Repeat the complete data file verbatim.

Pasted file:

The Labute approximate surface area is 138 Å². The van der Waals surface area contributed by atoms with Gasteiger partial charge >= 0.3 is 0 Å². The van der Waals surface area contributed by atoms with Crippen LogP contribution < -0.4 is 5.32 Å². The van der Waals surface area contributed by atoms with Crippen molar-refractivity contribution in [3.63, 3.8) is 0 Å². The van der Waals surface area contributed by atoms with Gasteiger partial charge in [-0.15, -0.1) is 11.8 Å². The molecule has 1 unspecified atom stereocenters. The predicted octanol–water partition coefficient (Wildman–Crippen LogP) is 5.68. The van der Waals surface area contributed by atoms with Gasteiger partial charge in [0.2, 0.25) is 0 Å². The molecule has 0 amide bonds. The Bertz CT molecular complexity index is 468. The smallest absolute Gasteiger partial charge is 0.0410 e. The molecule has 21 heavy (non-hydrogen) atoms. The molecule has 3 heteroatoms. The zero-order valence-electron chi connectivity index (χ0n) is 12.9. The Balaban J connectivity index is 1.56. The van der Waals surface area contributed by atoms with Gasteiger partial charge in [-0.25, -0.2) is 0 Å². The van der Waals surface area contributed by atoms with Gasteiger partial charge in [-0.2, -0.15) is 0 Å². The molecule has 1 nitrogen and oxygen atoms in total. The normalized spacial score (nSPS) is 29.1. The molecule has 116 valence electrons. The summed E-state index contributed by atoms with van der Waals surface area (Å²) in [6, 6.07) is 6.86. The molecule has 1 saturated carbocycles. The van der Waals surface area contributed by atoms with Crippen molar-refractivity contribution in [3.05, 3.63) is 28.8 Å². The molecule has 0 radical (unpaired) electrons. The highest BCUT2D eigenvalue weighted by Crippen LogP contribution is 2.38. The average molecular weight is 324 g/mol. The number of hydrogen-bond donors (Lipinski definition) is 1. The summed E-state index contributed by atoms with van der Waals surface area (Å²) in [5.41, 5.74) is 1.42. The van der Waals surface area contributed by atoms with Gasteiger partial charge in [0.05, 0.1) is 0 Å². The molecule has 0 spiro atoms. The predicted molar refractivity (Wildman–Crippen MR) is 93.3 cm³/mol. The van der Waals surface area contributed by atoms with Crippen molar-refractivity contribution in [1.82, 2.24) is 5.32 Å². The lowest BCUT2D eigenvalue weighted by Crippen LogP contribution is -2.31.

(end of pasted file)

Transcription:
The Labute approximate surface area is 138 Å². The van der Waals surface area contributed by atoms with Gasteiger partial charge >= 0.3 is 0 Å². The van der Waals surface area contributed by atoms with Crippen LogP contribution < -0.4 is 5.32 Å². The van der Waals surface area contributed by atoms with Crippen molar-refractivity contribution in [3.63, 3.8) is 0 Å². The van der Waals surface area contributed by atoms with Gasteiger partial charge in [-0.15, -0.1) is 11.8 Å². The molecule has 1 unspecified atom stereocenters. The predicted octanol–water partition coefficient (Wildman–Crippen LogP) is 5.68. The van der Waals surface area contributed by atoms with Gasteiger partial charge in [0.2, 0.25) is 0 Å². The molecule has 0 amide bonds. The Bertz CT molecular complexity index is 468. The smallest absolute Gasteiger partial charge is 0.0410 e. The molecule has 21 heavy (non-hydrogen) atoms. The molecule has 3 heteroatoms. The zero-order valence-electron chi connectivity index (χ0n) is 12.9. The Balaban J connectivity index is 1.56. The van der Waals surface area contributed by atoms with Gasteiger partial charge in [-0.25, -0.2) is 0 Å². The van der Waals surface area contributed by atoms with Gasteiger partial charge in [-0.2, -0.15) is 0 Å². The molecule has 1 nitrogen and oxygen atoms in total. The normalized spacial score (nSPS) is 29.1. The molecule has 116 valence electrons. The summed E-state index contributed by atoms with van der Waals surface area (Å²) in [6, 6.07) is 6.86. The molecule has 1 saturated carbocycles. The van der Waals surface area contributed by atoms with Crippen molar-refractivity contribution in [3.05, 3.63) is 28.8 Å². The molecule has 0 radical (unpaired) electrons. The highest BCUT2D eigenvalue weighted by Crippen LogP contribution is 2.38. The average molecular weight is 324 g/mol. The number of hydrogen-bond donors (Lipinski definition) is 1. The summed E-state index contributed by atoms with van der Waals surface area (Å²) in [5.41, 5.74) is 1.42. The van der Waals surface area contributed by atoms with Gasteiger partial charge in [0.05, 0.1) is 0 Å². The molecule has 0 spiro atoms. The predicted molar refractivity (Wildman–Crippen MR) is 93.3 cm³/mol. The van der Waals surface area contributed by atoms with Crippen molar-refractivity contribution in [1.82, 2.24) is 5.32 Å². The lowest BCUT2D eigenvalue weighted by Crippen LogP contribution is -2.31.